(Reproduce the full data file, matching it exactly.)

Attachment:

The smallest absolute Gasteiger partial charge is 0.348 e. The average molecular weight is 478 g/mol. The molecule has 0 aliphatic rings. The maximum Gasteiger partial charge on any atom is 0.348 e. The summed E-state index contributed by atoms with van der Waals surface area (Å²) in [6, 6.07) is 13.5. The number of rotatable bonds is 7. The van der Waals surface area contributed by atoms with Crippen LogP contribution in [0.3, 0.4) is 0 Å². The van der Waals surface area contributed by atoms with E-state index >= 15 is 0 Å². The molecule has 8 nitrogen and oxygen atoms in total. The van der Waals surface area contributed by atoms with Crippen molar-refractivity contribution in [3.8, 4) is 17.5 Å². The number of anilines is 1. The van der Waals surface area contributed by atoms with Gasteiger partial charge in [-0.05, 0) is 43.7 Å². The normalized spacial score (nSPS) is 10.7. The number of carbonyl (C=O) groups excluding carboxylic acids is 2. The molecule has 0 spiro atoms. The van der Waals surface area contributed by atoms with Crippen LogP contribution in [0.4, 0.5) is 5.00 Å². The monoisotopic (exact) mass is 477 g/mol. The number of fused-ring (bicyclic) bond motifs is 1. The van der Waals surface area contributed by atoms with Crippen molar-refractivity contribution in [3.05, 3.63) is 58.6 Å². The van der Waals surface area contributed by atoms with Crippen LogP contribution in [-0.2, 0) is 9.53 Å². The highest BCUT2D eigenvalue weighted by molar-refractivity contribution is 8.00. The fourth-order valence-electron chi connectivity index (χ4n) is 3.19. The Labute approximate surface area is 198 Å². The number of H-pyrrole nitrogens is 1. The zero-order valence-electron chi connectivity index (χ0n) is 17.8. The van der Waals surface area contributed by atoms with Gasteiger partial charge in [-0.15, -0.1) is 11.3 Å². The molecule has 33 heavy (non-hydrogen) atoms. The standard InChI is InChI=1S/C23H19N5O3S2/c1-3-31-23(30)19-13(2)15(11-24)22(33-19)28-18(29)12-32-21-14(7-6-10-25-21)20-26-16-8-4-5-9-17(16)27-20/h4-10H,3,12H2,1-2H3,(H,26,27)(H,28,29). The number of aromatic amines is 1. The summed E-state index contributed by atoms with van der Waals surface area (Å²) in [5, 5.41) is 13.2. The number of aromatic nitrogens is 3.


The smallest absolute Gasteiger partial charge is 0.348 e. The average molecular weight is 478 g/mol. The molecule has 0 aliphatic rings. The maximum Gasteiger partial charge on any atom is 0.348 e. The summed E-state index contributed by atoms with van der Waals surface area (Å²) in [6, 6.07) is 13.5. The number of rotatable bonds is 7. The van der Waals surface area contributed by atoms with Crippen LogP contribution in [0.3, 0.4) is 0 Å². The van der Waals surface area contributed by atoms with E-state index >= 15 is 0 Å². The molecule has 8 nitrogen and oxygen atoms in total. The van der Waals surface area contributed by atoms with Crippen molar-refractivity contribution in [3.8, 4) is 17.5 Å². The number of anilines is 1. The van der Waals surface area contributed by atoms with Gasteiger partial charge in [-0.05, 0) is 43.7 Å². The normalized spacial score (nSPS) is 10.7. The number of carbonyl (C=O) groups excluding carboxylic acids is 2. The molecule has 0 spiro atoms. The van der Waals surface area contributed by atoms with Crippen LogP contribution in [0.4, 0.5) is 5.00 Å². The monoisotopic (exact) mass is 477 g/mol. The number of fused-ring (bicyclic) bond motifs is 1. The van der Waals surface area contributed by atoms with Crippen molar-refractivity contribution in [3.05, 3.63) is 58.6 Å². The van der Waals surface area contributed by atoms with Crippen LogP contribution in [-0.2, 0) is 9.53 Å². The highest BCUT2D eigenvalue weighted by molar-refractivity contribution is 8.00. The fourth-order valence-electron chi connectivity index (χ4n) is 3.19. The Labute approximate surface area is 198 Å². The number of H-pyrrole nitrogens is 1. The zero-order valence-electron chi connectivity index (χ0n) is 17.8. The van der Waals surface area contributed by atoms with Gasteiger partial charge in [-0.15, -0.1) is 11.3 Å². The molecule has 33 heavy (non-hydrogen) atoms. The standard InChI is InChI=1S/C23H19N5O3S2/c1-3-31-23(30)19-13(2)15(11-24)22(33-19)28-18(29)12-32-21-14(7-6-10-25-21)20-26-16-8-4-5-9-17(16)27-20/h4-10H,3,12H2,1-2H3,(H,26,27)(H,28,29). The number of aromatic amines is 1. The summed E-state index contributed by atoms with van der Waals surface area (Å²) in [5, 5.41) is 13.2. The number of aromatic nitrogens is 3.